What is Clinical Canine Massage?
Clinical Canine Massage is very different to what you may perceive massage to be.
Dog massage is often marginalised due to its representation in popular press and online blogs who infer it is a way to pamper the dog, and that anyone with a few minutes can quickly give their dog a ‘rub down’. Disparaging information has sadly in the past made many owners dismiss canine massage as a viable, results driven therapy.
All dog owners should be aware that Clinical Canine Massage focuses on correct training, practical and theoretical examinations, a fine working knowledge of the dogs muscular and skeletal systems as well as an awareness and an ability to assess for common orthopaedic issues, neurological implications and soft tissue injury. The Clinical Canine Massage Therapist will have a minimum of 2 Years training and specialise in the rehabilitation of muscular injury and Myofascial pain as well as providing pain management for the support of orthopaedic issues such as arthritis and hip dysplasia in dogs. Using 4 Disciplines of Massage and over 50 techniques the practitioner has a unique skill set to aid in a dogs return to mobility and vitality using a scientific approach.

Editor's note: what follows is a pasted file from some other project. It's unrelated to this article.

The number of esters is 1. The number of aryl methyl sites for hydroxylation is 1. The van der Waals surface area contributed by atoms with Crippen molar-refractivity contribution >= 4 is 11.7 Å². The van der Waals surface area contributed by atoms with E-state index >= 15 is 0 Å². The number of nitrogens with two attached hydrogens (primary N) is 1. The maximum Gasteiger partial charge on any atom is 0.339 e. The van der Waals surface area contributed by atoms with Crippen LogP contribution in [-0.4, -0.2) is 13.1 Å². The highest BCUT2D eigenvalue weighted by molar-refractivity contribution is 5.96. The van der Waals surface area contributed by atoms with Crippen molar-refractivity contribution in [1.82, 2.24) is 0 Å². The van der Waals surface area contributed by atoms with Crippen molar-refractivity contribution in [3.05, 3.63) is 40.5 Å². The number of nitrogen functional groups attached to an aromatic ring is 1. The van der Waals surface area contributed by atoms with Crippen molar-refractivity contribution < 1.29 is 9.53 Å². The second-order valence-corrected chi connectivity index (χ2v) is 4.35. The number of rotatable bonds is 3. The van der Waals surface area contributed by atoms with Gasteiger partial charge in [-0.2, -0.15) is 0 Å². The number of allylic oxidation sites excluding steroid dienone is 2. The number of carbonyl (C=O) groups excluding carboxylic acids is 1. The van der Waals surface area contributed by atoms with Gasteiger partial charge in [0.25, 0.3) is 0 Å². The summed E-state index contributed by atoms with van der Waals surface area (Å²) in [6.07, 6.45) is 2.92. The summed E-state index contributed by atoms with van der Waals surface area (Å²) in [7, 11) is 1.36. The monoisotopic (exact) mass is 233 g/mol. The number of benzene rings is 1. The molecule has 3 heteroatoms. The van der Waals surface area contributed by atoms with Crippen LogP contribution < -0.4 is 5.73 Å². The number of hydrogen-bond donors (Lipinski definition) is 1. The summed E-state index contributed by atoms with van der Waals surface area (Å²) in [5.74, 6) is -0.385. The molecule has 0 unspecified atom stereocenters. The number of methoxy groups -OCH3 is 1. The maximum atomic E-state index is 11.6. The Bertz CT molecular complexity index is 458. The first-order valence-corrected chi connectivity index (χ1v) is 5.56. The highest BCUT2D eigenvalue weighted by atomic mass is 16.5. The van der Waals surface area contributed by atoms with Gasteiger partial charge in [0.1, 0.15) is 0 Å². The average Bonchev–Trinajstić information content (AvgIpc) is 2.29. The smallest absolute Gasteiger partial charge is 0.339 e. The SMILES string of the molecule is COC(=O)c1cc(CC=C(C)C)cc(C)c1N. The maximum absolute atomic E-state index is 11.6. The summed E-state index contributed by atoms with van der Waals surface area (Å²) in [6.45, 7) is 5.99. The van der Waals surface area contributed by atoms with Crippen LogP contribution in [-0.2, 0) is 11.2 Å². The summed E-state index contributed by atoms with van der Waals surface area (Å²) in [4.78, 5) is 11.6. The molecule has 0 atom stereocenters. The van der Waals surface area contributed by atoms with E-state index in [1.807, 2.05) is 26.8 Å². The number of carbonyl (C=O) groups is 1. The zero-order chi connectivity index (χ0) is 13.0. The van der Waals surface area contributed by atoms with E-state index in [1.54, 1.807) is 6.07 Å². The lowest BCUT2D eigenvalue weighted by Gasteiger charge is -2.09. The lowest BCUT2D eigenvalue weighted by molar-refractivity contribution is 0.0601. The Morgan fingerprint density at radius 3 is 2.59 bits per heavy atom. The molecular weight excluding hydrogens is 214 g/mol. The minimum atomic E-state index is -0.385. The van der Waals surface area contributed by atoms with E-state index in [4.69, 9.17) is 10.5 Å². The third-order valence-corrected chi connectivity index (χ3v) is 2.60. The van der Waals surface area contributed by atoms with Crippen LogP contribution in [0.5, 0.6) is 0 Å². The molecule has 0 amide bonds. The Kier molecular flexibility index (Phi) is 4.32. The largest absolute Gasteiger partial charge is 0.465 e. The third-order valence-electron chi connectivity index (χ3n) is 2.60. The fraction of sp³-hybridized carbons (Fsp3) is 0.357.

Remember that only Canine Massage Guild Members are trained in this remedial massage and their proven skill set is now recognised via the Review of Minor Procedures Regime muscular skeletal group to be in the same ranking as physiotherapy, hydrotherapy and chiropractic or Mctimoney in terms of a viable therapy in the rehabilitation of an animal to comply with the Veterinary Act 1966, Exemptions Order 2015 and National Occupational Standards 61 and 62.
Courtesy of Canine Massage Therapy Centre